Shannon Stapleton / Reuters
U.S. Republican presidential candidate and former Speaker of the House Newt Gingrich shakes hands after a St. Lucie Meet and Greet event in Port St. Lucie, Fla., Jan. 28.
Oh, the handshake…
Shaking someone’s hand is a relatively intimate experience, as it can convey a decent amount of information about a person and should always be done, according to American etiquette, naked. Well, at least with a naked hand unless customs or health precautions suggest otherwise.
There’s nothing worse than a limp, too-smooth, sweaty-palmed handshake from a man that says, “I couldn’t tell a socket wrench from an Allen wrench to save my life.”
I want a handshake to be firm and have some texture … like the guy regularly does a little work outside. Maybe that’s because those are the kind of hands I grew up with in my family … my dad, my uncles, my grandfathers and my great grandfathers all either worked the land or worked construction to put themselves through school and had the rough, worn hands to prove it.
That being said, maybe not everyone is appreciative of the same sort of grip.
John Curran / AP file
Actress Elizabeth Taylor and former Navy Secretary John Warner, wave to supporters on Friday, June 2, 1978, in Richmond, Va., during Warner's campaign for the Republican nomination to the U.S. Senate.
I recall a story my dad tells involving two relevant topics here: his handshake and politics.
He was dragged by my mother to a political shindig for John Warner when Warner was running for U.S. Senate in Virginia in the late ‘70s, and Warner also happened to be married to Elizabeth Taylor at the time.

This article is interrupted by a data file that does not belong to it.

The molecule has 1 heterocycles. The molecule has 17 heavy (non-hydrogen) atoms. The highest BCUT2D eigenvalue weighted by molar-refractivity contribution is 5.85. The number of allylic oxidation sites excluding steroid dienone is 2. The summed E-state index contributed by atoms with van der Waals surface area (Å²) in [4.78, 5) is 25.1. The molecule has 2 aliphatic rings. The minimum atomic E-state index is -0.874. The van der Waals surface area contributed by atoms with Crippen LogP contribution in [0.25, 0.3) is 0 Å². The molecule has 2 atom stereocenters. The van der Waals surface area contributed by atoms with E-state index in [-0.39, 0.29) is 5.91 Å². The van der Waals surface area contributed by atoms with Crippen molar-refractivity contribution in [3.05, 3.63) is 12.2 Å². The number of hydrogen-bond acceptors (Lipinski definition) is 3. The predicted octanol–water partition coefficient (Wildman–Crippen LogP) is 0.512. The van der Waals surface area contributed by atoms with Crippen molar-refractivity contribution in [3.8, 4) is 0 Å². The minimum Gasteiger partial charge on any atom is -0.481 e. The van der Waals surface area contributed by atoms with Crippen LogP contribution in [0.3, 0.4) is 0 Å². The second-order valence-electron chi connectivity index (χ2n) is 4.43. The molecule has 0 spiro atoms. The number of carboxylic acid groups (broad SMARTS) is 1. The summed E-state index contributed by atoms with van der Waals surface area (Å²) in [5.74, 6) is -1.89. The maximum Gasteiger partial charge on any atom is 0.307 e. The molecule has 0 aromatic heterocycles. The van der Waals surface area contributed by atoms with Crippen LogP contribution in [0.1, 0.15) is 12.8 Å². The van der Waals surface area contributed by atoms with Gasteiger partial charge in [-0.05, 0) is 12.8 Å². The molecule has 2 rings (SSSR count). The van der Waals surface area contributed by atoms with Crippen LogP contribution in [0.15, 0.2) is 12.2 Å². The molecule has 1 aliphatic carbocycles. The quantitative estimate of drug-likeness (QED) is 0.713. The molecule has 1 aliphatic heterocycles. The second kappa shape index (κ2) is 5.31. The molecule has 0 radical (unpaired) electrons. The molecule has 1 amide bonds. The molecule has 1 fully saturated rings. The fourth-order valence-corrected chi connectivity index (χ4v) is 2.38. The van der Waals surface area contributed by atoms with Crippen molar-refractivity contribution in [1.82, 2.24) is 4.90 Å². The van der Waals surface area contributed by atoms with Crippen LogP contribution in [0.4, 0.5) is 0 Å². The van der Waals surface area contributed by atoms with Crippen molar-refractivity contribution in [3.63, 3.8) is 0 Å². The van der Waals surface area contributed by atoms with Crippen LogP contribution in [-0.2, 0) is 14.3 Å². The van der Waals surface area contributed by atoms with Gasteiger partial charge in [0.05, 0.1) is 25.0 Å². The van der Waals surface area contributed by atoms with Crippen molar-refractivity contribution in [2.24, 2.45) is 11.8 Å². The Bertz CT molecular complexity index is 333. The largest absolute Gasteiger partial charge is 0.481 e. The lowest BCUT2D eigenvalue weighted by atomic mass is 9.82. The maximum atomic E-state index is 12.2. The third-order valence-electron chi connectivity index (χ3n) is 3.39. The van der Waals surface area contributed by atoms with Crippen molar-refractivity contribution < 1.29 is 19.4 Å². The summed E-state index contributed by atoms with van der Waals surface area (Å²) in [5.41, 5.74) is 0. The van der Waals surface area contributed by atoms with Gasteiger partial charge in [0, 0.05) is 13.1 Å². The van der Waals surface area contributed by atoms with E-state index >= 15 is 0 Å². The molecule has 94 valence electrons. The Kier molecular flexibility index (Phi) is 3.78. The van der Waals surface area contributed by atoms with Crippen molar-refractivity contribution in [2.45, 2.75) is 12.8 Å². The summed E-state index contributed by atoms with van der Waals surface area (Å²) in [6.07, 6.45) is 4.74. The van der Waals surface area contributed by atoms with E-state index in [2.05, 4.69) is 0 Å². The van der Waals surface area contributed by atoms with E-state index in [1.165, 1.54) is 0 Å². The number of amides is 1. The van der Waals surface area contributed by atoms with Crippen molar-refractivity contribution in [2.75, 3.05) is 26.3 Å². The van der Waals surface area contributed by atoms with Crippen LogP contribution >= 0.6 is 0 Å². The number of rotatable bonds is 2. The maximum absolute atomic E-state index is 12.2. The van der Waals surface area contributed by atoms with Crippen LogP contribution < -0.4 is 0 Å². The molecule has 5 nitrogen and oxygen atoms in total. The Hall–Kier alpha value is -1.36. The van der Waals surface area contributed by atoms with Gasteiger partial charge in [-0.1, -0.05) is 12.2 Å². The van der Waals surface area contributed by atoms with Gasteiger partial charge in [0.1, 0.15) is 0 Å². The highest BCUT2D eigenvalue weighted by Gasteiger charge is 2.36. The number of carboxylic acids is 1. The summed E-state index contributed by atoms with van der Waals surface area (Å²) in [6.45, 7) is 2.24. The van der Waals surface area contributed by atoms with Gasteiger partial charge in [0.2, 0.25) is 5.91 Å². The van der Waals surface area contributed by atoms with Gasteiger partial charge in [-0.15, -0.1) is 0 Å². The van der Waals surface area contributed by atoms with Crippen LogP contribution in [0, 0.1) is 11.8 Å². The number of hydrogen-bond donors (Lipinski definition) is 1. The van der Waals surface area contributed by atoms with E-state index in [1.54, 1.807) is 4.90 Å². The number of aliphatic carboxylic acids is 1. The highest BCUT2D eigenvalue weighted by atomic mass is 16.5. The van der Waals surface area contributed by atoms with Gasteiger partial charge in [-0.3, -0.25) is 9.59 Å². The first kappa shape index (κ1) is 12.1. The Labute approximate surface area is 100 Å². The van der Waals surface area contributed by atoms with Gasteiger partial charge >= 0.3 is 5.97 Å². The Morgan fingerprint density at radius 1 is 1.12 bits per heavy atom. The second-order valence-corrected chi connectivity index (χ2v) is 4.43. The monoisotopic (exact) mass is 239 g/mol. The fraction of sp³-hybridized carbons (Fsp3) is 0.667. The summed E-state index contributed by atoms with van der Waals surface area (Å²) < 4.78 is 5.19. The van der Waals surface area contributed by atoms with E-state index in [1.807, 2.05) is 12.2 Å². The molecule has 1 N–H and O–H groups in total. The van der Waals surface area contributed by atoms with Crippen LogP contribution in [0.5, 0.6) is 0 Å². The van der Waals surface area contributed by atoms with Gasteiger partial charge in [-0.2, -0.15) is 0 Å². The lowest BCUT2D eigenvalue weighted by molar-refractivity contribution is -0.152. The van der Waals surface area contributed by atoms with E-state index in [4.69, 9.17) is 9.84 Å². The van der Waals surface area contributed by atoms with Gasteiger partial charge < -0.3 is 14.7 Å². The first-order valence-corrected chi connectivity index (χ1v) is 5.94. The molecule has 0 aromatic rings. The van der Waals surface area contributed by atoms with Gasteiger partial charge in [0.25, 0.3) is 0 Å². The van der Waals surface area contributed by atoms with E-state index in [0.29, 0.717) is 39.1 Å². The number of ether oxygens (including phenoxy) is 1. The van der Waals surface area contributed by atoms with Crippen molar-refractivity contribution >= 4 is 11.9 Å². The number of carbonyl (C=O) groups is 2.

My dad and my mom were in the event-typical receiving line to shake hands with the couple. My mom ahead of him in all of her glory at those sorts of things, shaking and smiling while my dad did his best as the dutiful husband to grip and grin through his social pain.
Dad shook Warner’s hand first and then consciously went to ease his grasp a bit for Taylor. No sooner had he touched her hand, she began to shriek in pain. My mom shot my dad a look that could have killed as she turned various shades of crimson, while my dad looked for a table to crawl under as Taylor was tended to by her entourage.
Come to find out, a blood vessel had freakishly burst in her hand just as she went to meet my dad’s grip, so it really wasn’t his fault, though I’m not sure how many people at the Strawberry Banks in Hampton, Va., knew it that night.
One thing is for certain, I don’t think my dad ever shook another politician or politician spouse’s hand again.
I wonder if candidates on the campaign trail remember events such as these as vividly as we do, or if they shake so many hands that a zillion palms in different cities simply add up to percentage points won or lost.
How about you? Any tales to tell of a memorable political palming?
Chip Somodevilla / Getty Images
Republican presidential candidate and former Massachusetts Gov. Mitt Romney shakes hands with supporters after delivering a campaign speech about innovation on Florida's Space Coast at Astrotech Corporation, Jan. 27, in Cape Canaveral, Fla. The commerical aerospace company provides satellite and spacecraft pre-launch processing and other services.